While Georgian President Mikheil Saakashvili is preparing to address the January 26 session of the Parliamentary Assembly of the Council of Europe with “unprecedented” peace proposals for Georgia’s breakaway regions, a hostage drama in South Ossetia threatens to cloud his plans.
On January 19, the South Ossetian militia abducted the police chief of Eredvi (a village in the Georgian enclave in South Ossetia), Lado Chalauri, and his colleague Gocha Gvimradze. The next day, Georgian Police and Public Order Minister Vano Merabishvili officially prohibited Georgian policemen from entering the conflict zone without ministerial authorization. This partially confirmed rumors that the policemen had been lured into Ossetian-controlled territory and then abducted.
Prior to the police officers’ capture, Georgian law enforcement had arrested an Ossetian, Alik Pukhaev, on charges of assassinating two Georgians last February. There were reports that Pukhaev’s relatives were behind the January 19 abduction. Ossetian representatives offered to exchange the two policemen for Pukhaev and two other Ossetians detained earlier as suspects in the deaths of ethnic Georgians. However, Merabishvili vehemently replied that the Georgian government would not exchange police for criminals.
On January 20, the Ossetians released Gvimradze but retained Chalauri, whom they reportedly accused of killing a Cossack mercenary during the hostilities in August 2004. Alexander Sukhitashvili, head of the Shida Kartli regional police, whom the Ossetians allowed to visit Chalauri, said that he had been severely tortured and critically wounded. The Ossetian side argues that Georgian law enforcement did not have the right to detain Pukhaev and other Ossetians in the conflict zone (24 Saati, January 21; Resonance, January 22).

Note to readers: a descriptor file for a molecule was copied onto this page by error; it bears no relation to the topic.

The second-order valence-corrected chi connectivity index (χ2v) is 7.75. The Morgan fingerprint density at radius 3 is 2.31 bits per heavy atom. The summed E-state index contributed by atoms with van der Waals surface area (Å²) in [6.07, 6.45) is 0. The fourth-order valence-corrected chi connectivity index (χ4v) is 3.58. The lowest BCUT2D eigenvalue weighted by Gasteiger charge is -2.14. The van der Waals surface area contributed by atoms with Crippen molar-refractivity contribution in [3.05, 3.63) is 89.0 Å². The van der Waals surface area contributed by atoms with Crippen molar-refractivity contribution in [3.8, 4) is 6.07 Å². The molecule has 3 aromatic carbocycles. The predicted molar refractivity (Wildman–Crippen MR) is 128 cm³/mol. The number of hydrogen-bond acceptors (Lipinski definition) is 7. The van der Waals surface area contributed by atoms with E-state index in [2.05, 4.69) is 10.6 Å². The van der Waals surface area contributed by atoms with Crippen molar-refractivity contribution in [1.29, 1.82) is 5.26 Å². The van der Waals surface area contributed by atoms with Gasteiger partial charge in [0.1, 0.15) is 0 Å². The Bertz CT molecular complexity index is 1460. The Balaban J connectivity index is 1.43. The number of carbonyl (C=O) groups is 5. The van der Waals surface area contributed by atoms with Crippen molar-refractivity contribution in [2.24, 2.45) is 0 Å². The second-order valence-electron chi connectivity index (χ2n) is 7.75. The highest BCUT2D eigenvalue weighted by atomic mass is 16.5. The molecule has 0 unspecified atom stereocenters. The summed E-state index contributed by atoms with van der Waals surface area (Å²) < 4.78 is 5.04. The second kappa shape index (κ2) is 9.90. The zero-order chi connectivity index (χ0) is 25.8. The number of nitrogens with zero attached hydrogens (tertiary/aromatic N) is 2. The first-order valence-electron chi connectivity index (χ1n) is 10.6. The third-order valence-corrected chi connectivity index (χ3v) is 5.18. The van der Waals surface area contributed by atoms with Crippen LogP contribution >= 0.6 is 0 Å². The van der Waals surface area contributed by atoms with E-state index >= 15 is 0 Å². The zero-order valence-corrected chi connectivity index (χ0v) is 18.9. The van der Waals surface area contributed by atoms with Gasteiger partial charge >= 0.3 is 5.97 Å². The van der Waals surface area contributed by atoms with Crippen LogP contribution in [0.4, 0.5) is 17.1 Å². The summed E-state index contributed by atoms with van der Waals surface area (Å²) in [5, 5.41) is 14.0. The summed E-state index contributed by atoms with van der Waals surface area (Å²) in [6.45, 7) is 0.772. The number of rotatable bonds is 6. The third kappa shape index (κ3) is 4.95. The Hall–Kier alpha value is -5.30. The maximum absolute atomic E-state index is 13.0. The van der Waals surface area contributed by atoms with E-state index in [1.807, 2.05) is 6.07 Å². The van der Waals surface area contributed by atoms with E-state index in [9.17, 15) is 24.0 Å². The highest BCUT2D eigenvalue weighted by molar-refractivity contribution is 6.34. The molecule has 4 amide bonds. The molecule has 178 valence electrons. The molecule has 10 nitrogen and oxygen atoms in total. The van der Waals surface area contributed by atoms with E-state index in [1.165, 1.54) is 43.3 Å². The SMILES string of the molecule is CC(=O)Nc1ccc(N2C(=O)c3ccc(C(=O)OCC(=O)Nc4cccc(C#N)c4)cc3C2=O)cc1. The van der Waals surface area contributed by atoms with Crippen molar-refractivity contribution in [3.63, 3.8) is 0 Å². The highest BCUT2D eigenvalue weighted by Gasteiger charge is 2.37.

Two days later, Georgian inhabitants of South Ossetia abducted 12 Ossetians, including Makhar Gasiev, the deputy minister of special affairs of South Ossetia. Simultaneously, an estimated 300 Georgian villagers and relatives of Chalauri blocked the road to Tskhinvali, the capital of South Ossetia. They threatened to take up arms unless the Ossetians released Chalauri immediately. Later on the Georgians released Gasiev and eight Ossetians when the Ossetian militia, backed by Russian peacekeepers, attempted to free the hostages. However, at least three Ossetians still remain in captivity (TV Mze, January 23).
On January 22, commenting on the crisis in South Ossetia at a meeting of the National Security Council, Saakashvili called for avoiding provocations and reaffirmed Georgia’s refusal to exchange criminals for law-enforcement agents. He criticized Russian peacekeeping troops in the conflict zone whose commander, General Marat Kulakhmetov, failed to persuade the parties to release the hostages. Telephone negotiations between Georgian Prime Minister Zurab Zhvania and the chairman of the South Ossetian parliament, Stanislav Kochiev, failed to resolve the problem. Guram Vakhtangishvili, a Georgian parliamentarian elected in South Ossetia’s Georgian-populated Didi Liakhvi constituency, characterized the situation as “very strained” (Civil Georgia, Imedi TV, Rustavi-2, January 22-23). “Tskhinvali is in chaos and relatives of the criminal Pukhaev are in control of the situation there,” Merabishvili told a briefing on January 23
At Georgia’s request, the Joint Control Commission (JCC) — composed of Georgian, South and North Ossetian, and Russian officials — held an emergency meeting on January 24 to discuss ways to defuse the tension in the region and free the hostages. (Imedi TV, TV Mze, January 23).